Invisibility Appropriation Subversion: An Observation Post at the Shankill Falls Divide

Reenie Elliott

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This paper considers invisibility, appropriation and subversion in the architectural history of an observation position at the Shankill Falls Divide in West Belfast, 1972. The Falls Road area was considered by the British Army to be a hotbed of Nationalist Republican sentiment (figure 2) , and was subjected to intrusive surveillance, as evidenced by the sheer volume of observation positions I’ve recorded, see figure 3. My aim is to investigate a structure that has since been dismantled, but which played an important role in the conflict. Following Foucault, I ask the question ‘How significant was invisibility in the appropriation and subversion of an architectural space for surveillance purposes?’ I document an accumulation of covert lookouts constructed within the façade of an RUC (Royal Ulster Constabulary) station incrementally over time. These micro-tactical structures were designed to establish a network of power by augmenting and manipulating viewing trajectories.

I use architectural drawing to document the location, architectural, and spatial qualities of the observation position within a network of similar coercive architectural structures (figures 3, 11, 12). I have noticed that surveillance operations started to deploy tactics of concealment, appropriation and subversion in 1972, in a shift from overt to covert observation . I argue that as well as a security response to the conflict, this reflects a wider crisis in modernist colonial urbanism, and a breakdown in urban functionalism. The date is consistent with the emergence of postmodernism in architecture, also in 1972.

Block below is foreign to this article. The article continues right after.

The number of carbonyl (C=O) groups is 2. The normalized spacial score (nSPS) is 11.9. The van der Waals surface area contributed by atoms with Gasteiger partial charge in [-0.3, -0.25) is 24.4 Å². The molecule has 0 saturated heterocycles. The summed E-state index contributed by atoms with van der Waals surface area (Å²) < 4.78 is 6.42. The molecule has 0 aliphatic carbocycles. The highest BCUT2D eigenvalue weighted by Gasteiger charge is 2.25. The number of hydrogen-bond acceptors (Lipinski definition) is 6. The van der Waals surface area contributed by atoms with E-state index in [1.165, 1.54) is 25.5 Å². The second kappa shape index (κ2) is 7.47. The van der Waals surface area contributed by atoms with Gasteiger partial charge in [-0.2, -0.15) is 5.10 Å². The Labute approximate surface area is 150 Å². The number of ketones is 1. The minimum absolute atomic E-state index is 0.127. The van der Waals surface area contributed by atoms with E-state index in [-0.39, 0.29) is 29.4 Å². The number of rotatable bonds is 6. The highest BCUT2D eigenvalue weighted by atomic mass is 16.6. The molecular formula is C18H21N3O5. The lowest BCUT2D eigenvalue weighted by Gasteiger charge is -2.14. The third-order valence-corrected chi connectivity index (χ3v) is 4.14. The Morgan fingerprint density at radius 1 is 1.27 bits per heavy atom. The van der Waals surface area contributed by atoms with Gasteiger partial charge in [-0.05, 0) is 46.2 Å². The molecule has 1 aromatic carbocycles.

To see where it sits within the paradigm shift between modern and post-modern architecture, I analyse the architectural structure using Le Corbusiers’ five points of architecture, a quintessentially modernist manifesto . I then test it using Venturi Scott Browns’ definitions of the Duck and the Decorated Shed, a postmodern one (see figure 5) . My aim is to show that observation positions in Belfast at this time offer a more politically charged example of the postmodern turn in architecture than that identified by Charles Jencks, namely the demolition of a housing project in St. Louis Missouri, also in 1972 . This is important because it reveals a latent postcolonial condition in postmodern architecture, a topic that has been inadequately theorized . The impact will reflect itself in understanding postmodernism in architecture as a social, political and a postcolonial phenomenon.
Original languageEnglish
JournalBuilding Material
Publication statusIn preparation - 31 Aug 2021
EventFIELD CONDITIONS: Architectural Association of Ireland Research Group - TU Dublin, Dubin, Ireland
Duration: 24 Jan 201925 Jan 2019

Bibliographical note

Architecture Association of Ireland Research Group (AAIRG)


  • Architecture Association of Ireland Research Group


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